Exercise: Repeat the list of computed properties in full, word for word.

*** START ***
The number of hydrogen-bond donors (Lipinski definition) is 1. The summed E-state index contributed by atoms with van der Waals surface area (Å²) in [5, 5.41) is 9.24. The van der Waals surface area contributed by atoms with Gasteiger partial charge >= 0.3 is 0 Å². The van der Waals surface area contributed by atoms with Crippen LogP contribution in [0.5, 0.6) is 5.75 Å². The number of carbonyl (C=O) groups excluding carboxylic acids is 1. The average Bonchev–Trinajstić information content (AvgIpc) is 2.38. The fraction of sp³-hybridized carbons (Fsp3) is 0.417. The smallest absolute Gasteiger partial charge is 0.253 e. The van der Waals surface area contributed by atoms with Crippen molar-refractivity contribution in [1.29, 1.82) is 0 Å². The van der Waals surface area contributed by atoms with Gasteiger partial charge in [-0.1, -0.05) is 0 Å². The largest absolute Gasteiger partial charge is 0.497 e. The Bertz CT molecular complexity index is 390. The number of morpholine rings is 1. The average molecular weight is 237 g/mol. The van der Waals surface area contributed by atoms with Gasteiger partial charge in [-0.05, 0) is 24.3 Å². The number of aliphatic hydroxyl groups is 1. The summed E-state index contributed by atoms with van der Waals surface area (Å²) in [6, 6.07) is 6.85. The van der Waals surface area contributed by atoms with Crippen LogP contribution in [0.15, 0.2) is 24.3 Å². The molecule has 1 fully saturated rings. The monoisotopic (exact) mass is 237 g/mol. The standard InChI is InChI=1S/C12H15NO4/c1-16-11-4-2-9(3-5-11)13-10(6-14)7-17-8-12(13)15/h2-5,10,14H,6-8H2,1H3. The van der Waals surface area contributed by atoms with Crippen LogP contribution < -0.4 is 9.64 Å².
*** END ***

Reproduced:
The number of hydrogen-bond donors (Lipinski definition) is 1. The summed E-state index contributed by atoms with van der Waals surface area (Å²) in [5, 5.41) is 9.24. The van der Waals surface area contributed by atoms with Gasteiger partial charge >= 0.3 is 0 Å². The van der Waals surface area contributed by atoms with Crippen LogP contribution in [0.5, 0.6) is 5.75 Å². The number of carbonyl (C=O) groups excluding carboxylic acids is 1. The average Bonchev–Trinajstić information content (AvgIpc) is 2.38. The fraction of sp³-hybridized carbons (Fsp3) is 0.417. The smallest absolute Gasteiger partial charge is 0.253 e. The van der Waals surface area contributed by atoms with Crippen molar-refractivity contribution in [1.29, 1.82) is 0 Å². The van der Waals surface area contributed by atoms with Gasteiger partial charge in [-0.1, -0.05) is 0 Å². The largest absolute Gasteiger partial charge is 0.497 e. The Bertz CT molecular complexity index is 390. The number of morpholine rings is 1. The average molecular weight is 237 g/mol. The van der Waals surface area contributed by atoms with Gasteiger partial charge in [-0.05, 0) is 24.3 Å². The number of aliphatic hydroxyl groups is 1. The summed E-state index contributed by atoms with van der Waals surface area (Å²) in [6, 6.07) is 6.85. The van der Waals surface area contributed by atoms with Crippen LogP contribution in [0.15, 0.2) is 24.3 Å². The molecule has 1 fully saturated rings. The monoisotopic (exact) mass is 237 g/mol. The standard InChI is InChI=1S/C12H15NO4/c1-16-11-4-2-9(3-5-11)13-10(6-14)7-17-8-12(13)15/h2-5,10,14H,6-8H2,1H3. The van der Waals surface area contributed by atoms with Crippen LogP contribution < -0.4 is 9.64 Å².